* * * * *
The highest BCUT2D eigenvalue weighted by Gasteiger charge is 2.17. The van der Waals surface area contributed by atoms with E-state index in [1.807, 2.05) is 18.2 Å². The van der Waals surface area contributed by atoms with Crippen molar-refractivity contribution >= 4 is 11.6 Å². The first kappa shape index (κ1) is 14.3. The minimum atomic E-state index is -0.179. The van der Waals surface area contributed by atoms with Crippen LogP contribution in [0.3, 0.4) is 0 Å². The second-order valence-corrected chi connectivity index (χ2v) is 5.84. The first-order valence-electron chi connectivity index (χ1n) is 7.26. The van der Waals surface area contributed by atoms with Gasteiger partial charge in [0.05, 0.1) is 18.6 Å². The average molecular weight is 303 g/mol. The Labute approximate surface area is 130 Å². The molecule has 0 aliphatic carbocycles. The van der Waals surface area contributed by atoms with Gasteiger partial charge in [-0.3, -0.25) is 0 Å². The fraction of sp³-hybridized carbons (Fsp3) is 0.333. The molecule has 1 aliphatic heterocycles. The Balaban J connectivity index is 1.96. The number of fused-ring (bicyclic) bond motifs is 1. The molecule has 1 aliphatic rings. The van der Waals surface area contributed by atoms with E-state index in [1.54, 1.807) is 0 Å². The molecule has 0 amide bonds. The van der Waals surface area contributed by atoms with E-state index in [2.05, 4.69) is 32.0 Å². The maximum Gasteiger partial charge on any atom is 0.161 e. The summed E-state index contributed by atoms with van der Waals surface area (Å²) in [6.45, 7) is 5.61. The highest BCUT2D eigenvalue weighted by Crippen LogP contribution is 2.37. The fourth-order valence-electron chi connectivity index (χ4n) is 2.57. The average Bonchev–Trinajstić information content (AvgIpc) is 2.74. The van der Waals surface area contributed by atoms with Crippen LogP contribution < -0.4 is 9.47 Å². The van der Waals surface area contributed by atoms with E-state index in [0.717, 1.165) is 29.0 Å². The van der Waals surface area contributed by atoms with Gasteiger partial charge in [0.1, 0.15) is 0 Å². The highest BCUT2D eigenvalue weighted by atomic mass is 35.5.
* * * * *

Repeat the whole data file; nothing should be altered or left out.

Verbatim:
The highest BCUT2D eigenvalue weighted by Gasteiger charge is 2.17. The van der Waals surface area contributed by atoms with E-state index in [1.807, 2.05) is 18.2 Å². The van der Waals surface area contributed by atoms with Crippen molar-refractivity contribution >= 4 is 11.6 Å². The first kappa shape index (κ1) is 14.3. The minimum atomic E-state index is -0.179. The van der Waals surface area contributed by atoms with Crippen LogP contribution in [0.3, 0.4) is 0 Å². The second-order valence-corrected chi connectivity index (χ2v) is 5.84. The first-order valence-electron chi connectivity index (χ1n) is 7.26. The van der Waals surface area contributed by atoms with Gasteiger partial charge in [0.05, 0.1) is 18.6 Å². The average molecular weight is 303 g/mol. The Labute approximate surface area is 130 Å². The molecule has 0 aliphatic carbocycles. The van der Waals surface area contributed by atoms with Gasteiger partial charge in [-0.3, -0.25) is 0 Å². The fraction of sp³-hybridized carbons (Fsp3) is 0.333. The molecule has 1 aliphatic heterocycles. The Balaban J connectivity index is 1.96. The number of fused-ring (bicyclic) bond motifs is 1. The molecule has 1 aliphatic rings. The van der Waals surface area contributed by atoms with E-state index in [1.54, 1.807) is 0 Å². The molecule has 0 amide bonds. The van der Waals surface area contributed by atoms with E-state index in [2.05, 4.69) is 32.0 Å². The maximum Gasteiger partial charge on any atom is 0.161 e. The summed E-state index contributed by atoms with van der Waals surface area (Å²) in [6.45, 7) is 5.61. The highest BCUT2D eigenvalue weighted by Crippen LogP contribution is 2.37. The fourth-order valence-electron chi connectivity index (χ4n) is 2.57. The average Bonchev–Trinajstić information content (AvgIpc) is 2.74. The van der Waals surface area contributed by atoms with Crippen LogP contribution < -0.4 is 9.47 Å². The van der Waals surface area contributed by atoms with E-state index in [0.717, 1.165) is 29.0 Å². The van der Waals surface area contributed by atoms with Gasteiger partial charge in [0.1, 0.15) is 0 Å². The highest BCUT2D eigenvalue weighted by atomic mass is 35.5.